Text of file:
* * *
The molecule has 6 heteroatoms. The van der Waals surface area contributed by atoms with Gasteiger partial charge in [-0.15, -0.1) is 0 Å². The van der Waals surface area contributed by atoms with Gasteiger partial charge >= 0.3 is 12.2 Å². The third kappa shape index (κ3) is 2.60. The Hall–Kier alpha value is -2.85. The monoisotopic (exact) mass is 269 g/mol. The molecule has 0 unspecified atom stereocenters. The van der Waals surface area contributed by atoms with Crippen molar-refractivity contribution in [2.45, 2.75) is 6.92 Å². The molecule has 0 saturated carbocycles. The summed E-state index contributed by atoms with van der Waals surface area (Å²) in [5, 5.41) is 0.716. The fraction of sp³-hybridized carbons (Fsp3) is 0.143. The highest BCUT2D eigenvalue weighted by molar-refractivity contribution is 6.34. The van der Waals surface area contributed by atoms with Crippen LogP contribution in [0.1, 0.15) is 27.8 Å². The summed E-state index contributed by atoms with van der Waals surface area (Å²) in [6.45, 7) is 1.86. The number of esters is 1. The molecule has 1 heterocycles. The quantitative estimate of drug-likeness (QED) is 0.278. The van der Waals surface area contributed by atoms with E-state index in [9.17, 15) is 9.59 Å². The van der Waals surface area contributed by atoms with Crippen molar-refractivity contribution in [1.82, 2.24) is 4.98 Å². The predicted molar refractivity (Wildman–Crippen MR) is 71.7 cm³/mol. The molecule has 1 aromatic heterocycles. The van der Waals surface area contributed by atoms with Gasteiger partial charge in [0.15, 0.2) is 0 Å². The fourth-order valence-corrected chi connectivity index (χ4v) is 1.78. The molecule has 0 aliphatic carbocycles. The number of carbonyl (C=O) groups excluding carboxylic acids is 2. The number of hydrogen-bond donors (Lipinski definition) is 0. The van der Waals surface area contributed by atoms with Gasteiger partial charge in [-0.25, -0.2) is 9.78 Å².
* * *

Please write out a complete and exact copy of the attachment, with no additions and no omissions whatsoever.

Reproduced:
The molecule has 6 heteroatoms. The van der Waals surface area contributed by atoms with Gasteiger partial charge in [-0.15, -0.1) is 0 Å². The van der Waals surface area contributed by atoms with Gasteiger partial charge >= 0.3 is 12.2 Å². The third kappa shape index (κ3) is 2.60. The Hall–Kier alpha value is -2.85. The monoisotopic (exact) mass is 269 g/mol. The molecule has 0 unspecified atom stereocenters. The van der Waals surface area contributed by atoms with Crippen molar-refractivity contribution in [2.45, 2.75) is 6.92 Å². The molecule has 0 saturated carbocycles. The summed E-state index contributed by atoms with van der Waals surface area (Å²) in [5, 5.41) is 0.716. The fraction of sp³-hybridized carbons (Fsp3) is 0.143. The highest BCUT2D eigenvalue weighted by molar-refractivity contribution is 6.34. The van der Waals surface area contributed by atoms with Crippen LogP contribution in [0.1, 0.15) is 27.8 Å². The summed E-state index contributed by atoms with van der Waals surface area (Å²) in [6.45, 7) is 1.86. The number of esters is 1. The molecule has 1 heterocycles. The quantitative estimate of drug-likeness (QED) is 0.278. The van der Waals surface area contributed by atoms with E-state index in [9.17, 15) is 9.59 Å². The van der Waals surface area contributed by atoms with Crippen molar-refractivity contribution in [1.82, 2.24) is 4.98 Å². The predicted molar refractivity (Wildman–Crippen MR) is 71.7 cm³/mol. The molecule has 1 aromatic heterocycles. The van der Waals surface area contributed by atoms with Gasteiger partial charge in [0.15, 0.2) is 0 Å². The fourth-order valence-corrected chi connectivity index (χ4v) is 1.78. The molecule has 0 aliphatic carbocycles. The number of carbonyl (C=O) groups excluding carboxylic acids is 2. The number of hydrogen-bond donors (Lipinski definition) is 0. The van der Waals surface area contributed by atoms with Gasteiger partial charge in [-0.25, -0.2) is 9.78 Å².